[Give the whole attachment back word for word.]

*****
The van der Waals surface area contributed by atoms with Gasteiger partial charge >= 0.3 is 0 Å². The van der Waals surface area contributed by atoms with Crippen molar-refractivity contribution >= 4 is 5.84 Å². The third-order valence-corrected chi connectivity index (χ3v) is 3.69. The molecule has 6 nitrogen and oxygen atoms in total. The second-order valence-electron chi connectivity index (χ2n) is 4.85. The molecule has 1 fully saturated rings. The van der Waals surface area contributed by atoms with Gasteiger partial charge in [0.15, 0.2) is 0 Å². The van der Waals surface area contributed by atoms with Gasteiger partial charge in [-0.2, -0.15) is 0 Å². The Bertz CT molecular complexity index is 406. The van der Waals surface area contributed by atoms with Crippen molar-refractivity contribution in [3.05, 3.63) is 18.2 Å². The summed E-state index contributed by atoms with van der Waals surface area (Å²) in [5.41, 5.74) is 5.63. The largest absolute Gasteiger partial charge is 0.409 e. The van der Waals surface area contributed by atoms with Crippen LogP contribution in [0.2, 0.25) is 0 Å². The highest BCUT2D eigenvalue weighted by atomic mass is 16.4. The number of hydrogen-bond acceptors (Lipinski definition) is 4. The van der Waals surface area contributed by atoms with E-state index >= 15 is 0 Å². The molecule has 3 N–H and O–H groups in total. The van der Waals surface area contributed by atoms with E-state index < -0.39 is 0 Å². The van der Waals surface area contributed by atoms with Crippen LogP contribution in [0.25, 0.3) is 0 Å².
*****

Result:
The van der Waals surface area contributed by atoms with Gasteiger partial charge >= 0.3 is 0 Å². The van der Waals surface area contributed by atoms with Crippen molar-refractivity contribution >= 4 is 5.84 Å². The third-order valence-corrected chi connectivity index (χ3v) is 3.69. The molecule has 6 nitrogen and oxygen atoms in total. The second-order valence-electron chi connectivity index (χ2n) is 4.85. The molecule has 1 fully saturated rings. The van der Waals surface area contributed by atoms with Gasteiger partial charge in [0.15, 0.2) is 0 Å². The van der Waals surface area contributed by atoms with Gasteiger partial charge in [-0.2, -0.15) is 0 Å². The Bertz CT molecular complexity index is 406. The van der Waals surface area contributed by atoms with Crippen molar-refractivity contribution in [3.05, 3.63) is 18.2 Å². The summed E-state index contributed by atoms with van der Waals surface area (Å²) in [5.41, 5.74) is 5.63. The largest absolute Gasteiger partial charge is 0.409 e. The van der Waals surface area contributed by atoms with Crippen LogP contribution in [0.2, 0.25) is 0 Å². The highest BCUT2D eigenvalue weighted by atomic mass is 16.4. The number of hydrogen-bond acceptors (Lipinski definition) is 4. The van der Waals surface area contributed by atoms with E-state index >= 15 is 0 Å². The molecule has 3 N–H and O–H groups in total. The van der Waals surface area contributed by atoms with E-state index < -0.39 is 0 Å². The van der Waals surface area contributed by atoms with Crippen LogP contribution in [0.25, 0.3) is 0 Å².